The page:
J is for job.
Writing is the toughest job you’ll ever love. (Sorry, Peace Corps.)
When most writers start out, they have a day-job. You know—the one that pays the rent, puts food on the table, buys the computer and reference books so the writer can write. The actual author stuff takes place in spare time, time that could be spent socializing or relaxing or sleeping. The distinction is somewhat ironic, because successful authors need to apply all the discipline of a day-job to succeed in their writing job.
What does that discipline look like?
For starters, writers write. They don’t just plan on writing (although good writing takes planning.) They don’t just talk in online forums about writing (although online participation can stimulate good writing.) They don’t get distracted with Facebook and Twitter and the latest game on their phone.
Writers write. For some, that means generating a certain number of new words every day. For others, setting down new words for a specific number of minutes. Or completing a specific designation, such as a scene or a chapter. Or editing a defined section of text. Or.…
You get the idea. If you worked in a cookie factory, you wouldn’t get paid for thinking about the best cookie you ever ate as a kid. Your writing job is every bit as demanding.
A corollary of the “writer’s write” rule is: Writers meet deadlines.
Deadlines can be specific dates that you set for yourself. You’re going to get chapter 1 done by January 31. You’re going to finish a draft of the book by March 31. You’re going to finish your first pass of editing by July 31. You’re going to hire a content editor by August 31.
There are all sorts of fancy calendars that can track your deadlines. (I’ve created writer-specific spreadsheets, detailing every single deadline necessary to publish and distribute a book; it’s available for download in my book The Rational Writer: Nuts and Bolts.) But all the high-tech calendar systems in the world won’t do you a lick of good if you don’t meet your deadlines.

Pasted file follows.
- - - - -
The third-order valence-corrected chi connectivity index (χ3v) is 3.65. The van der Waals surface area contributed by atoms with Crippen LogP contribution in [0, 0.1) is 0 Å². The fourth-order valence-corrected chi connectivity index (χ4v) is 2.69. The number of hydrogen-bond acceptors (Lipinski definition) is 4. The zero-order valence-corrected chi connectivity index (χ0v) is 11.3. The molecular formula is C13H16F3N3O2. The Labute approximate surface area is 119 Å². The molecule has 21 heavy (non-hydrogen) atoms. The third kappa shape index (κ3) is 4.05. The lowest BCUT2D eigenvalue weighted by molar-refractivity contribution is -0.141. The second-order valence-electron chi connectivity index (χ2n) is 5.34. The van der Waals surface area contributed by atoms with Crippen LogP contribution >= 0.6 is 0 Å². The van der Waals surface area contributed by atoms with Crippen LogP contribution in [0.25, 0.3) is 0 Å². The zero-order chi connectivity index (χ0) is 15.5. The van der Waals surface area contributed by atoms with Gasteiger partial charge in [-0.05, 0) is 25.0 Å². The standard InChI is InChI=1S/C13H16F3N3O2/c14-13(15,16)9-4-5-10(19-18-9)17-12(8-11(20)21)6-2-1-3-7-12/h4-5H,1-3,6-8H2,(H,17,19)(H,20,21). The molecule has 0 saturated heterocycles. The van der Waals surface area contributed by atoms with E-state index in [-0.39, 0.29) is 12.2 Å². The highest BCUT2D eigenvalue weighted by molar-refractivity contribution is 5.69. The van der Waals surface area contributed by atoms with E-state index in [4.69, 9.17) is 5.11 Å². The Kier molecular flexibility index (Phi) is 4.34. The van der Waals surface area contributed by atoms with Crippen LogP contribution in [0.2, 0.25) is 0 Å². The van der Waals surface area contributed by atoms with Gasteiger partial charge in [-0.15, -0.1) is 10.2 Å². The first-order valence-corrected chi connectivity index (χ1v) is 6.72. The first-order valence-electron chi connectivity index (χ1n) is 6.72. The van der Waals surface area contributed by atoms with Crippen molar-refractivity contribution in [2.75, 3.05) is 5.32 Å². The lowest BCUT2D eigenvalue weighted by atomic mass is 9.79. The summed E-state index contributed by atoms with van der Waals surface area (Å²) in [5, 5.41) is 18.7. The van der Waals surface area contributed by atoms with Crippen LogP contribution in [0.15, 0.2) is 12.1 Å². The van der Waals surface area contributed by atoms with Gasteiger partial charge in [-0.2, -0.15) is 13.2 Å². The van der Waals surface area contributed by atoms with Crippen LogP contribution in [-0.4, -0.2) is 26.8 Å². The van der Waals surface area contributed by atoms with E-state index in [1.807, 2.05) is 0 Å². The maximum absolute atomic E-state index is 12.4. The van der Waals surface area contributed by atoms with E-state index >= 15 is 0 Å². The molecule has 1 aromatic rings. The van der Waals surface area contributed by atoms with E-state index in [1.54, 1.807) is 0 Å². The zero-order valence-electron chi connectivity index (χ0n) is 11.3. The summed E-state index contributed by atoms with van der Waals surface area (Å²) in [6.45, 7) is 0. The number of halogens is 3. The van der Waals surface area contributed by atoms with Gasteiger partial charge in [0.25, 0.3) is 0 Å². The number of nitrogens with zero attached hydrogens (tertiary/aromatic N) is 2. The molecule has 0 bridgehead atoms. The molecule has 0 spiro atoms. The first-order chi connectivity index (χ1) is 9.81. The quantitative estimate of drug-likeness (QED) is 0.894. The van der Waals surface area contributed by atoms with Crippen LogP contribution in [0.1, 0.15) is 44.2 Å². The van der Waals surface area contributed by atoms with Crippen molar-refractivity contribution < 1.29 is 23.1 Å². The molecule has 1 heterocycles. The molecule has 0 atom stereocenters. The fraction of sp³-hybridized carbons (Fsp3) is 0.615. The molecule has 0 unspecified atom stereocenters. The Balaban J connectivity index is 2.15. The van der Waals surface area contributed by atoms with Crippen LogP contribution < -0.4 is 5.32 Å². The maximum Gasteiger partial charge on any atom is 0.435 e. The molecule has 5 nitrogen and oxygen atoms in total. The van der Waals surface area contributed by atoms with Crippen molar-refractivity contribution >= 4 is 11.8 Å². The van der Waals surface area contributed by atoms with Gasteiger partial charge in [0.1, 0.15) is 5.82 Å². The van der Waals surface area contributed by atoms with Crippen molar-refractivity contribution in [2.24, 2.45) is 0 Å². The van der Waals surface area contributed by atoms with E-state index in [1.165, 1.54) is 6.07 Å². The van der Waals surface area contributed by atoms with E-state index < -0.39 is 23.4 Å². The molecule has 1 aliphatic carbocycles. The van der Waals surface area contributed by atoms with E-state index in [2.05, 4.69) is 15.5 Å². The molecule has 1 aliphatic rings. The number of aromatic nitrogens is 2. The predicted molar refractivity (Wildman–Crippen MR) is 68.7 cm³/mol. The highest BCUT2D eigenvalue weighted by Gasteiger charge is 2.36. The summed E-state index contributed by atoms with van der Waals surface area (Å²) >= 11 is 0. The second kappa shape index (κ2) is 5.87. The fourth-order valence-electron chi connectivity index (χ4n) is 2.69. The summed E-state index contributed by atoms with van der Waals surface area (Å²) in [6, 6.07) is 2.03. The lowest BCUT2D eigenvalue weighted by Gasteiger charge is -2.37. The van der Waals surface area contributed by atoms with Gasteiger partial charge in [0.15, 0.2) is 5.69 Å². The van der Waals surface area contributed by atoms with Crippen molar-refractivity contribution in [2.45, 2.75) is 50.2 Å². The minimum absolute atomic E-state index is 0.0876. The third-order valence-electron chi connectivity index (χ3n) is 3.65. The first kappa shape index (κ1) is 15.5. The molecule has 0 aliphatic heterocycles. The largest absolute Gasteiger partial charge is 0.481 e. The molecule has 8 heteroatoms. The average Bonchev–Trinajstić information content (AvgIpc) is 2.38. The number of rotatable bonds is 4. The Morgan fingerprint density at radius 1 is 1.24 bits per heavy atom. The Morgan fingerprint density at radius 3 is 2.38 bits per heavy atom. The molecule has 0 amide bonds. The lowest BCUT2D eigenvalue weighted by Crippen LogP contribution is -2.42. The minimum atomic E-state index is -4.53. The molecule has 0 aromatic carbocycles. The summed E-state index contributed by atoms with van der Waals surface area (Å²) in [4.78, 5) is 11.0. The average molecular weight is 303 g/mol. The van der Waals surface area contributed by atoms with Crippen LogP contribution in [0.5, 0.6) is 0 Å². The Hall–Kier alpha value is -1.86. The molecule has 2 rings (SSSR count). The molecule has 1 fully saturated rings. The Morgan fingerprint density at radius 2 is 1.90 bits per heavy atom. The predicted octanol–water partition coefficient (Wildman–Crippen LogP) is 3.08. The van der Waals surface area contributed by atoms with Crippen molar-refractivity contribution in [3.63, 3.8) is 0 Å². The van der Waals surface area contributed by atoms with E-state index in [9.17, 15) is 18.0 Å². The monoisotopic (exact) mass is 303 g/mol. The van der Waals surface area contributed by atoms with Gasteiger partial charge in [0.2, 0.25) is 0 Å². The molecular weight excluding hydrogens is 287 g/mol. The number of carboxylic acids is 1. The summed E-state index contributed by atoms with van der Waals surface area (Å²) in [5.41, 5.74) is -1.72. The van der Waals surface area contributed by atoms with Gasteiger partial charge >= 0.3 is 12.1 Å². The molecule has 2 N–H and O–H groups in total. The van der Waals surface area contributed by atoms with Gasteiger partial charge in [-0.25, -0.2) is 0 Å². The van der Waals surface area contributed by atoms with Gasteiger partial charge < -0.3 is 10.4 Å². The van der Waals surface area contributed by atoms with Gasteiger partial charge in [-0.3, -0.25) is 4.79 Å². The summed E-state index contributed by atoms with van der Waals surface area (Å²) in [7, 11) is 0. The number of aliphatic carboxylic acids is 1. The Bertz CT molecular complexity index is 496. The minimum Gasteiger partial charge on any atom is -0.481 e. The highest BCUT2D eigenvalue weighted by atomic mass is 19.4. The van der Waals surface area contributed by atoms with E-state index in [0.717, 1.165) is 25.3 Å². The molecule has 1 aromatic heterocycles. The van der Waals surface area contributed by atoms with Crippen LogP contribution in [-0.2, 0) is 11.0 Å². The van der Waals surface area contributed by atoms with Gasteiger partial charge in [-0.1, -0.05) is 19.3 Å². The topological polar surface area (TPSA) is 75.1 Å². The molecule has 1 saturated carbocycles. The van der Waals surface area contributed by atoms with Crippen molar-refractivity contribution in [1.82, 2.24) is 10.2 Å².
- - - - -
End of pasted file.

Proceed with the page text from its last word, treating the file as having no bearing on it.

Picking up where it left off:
Once again, this is a basic job function. If you were a lawyer, you’d file your motion for summary judgment by the court’s due date. Give your writing self the same respect.
Other aspects of “job culture” bleed over into the life of a successful writer.
For example, writers maintain professional courtesy for other writers. They don’t savage other writers without good reason. (And even then, they make their attacks in the open, instead of lurking “backstage” in corners of the Internet where their victims can’t follow.) This doesn’t mean, of course, that all writers always must agree with all other writers at all times. Rather, disagreements should be handled with respect and professionalism.
Even more importantly, writers maintain professional courtesy for readers, especially reviewers. It’s impossible to publish a book and get 100% positive reviews. Some reviewers—brace yourself; this is shocking—get things wrong. They might not understand the fine points of the book an author wrote. They might mistake facts. They might have completely, 100% unreasonable opinions.
But the professional writer never engages reviewers. That interaction is never going to work in the author’s favor. The author might be considered a prima donna. He might attract much more negative attention than he ever would have received solely from the negative review. Even if the reviewer is completely absurd, engaging solely in ad hominem attacks, the writer is better off letting the absurdity speak for itself. The cost of interaction (especially including the time to engage) are just too high.
(One possible exception is when a reviewer is mistaken about objectively quantifiable facts; a dispassionate correction of a provable fact might not work against an author in the long run. Another possible exception is when a reviewer commits libel; an author may be advised by legal counsel that some public response is necessary.)
So, to complete your job, you have to show up for work, complete your assigned task, and not fight with your co-workers.
If you’re an author, what other aspects of job culture have worked for you in advancing your career? If you’re a reader, when have you reacted negatively to authors treating their role as a job? When has that been a positive thing?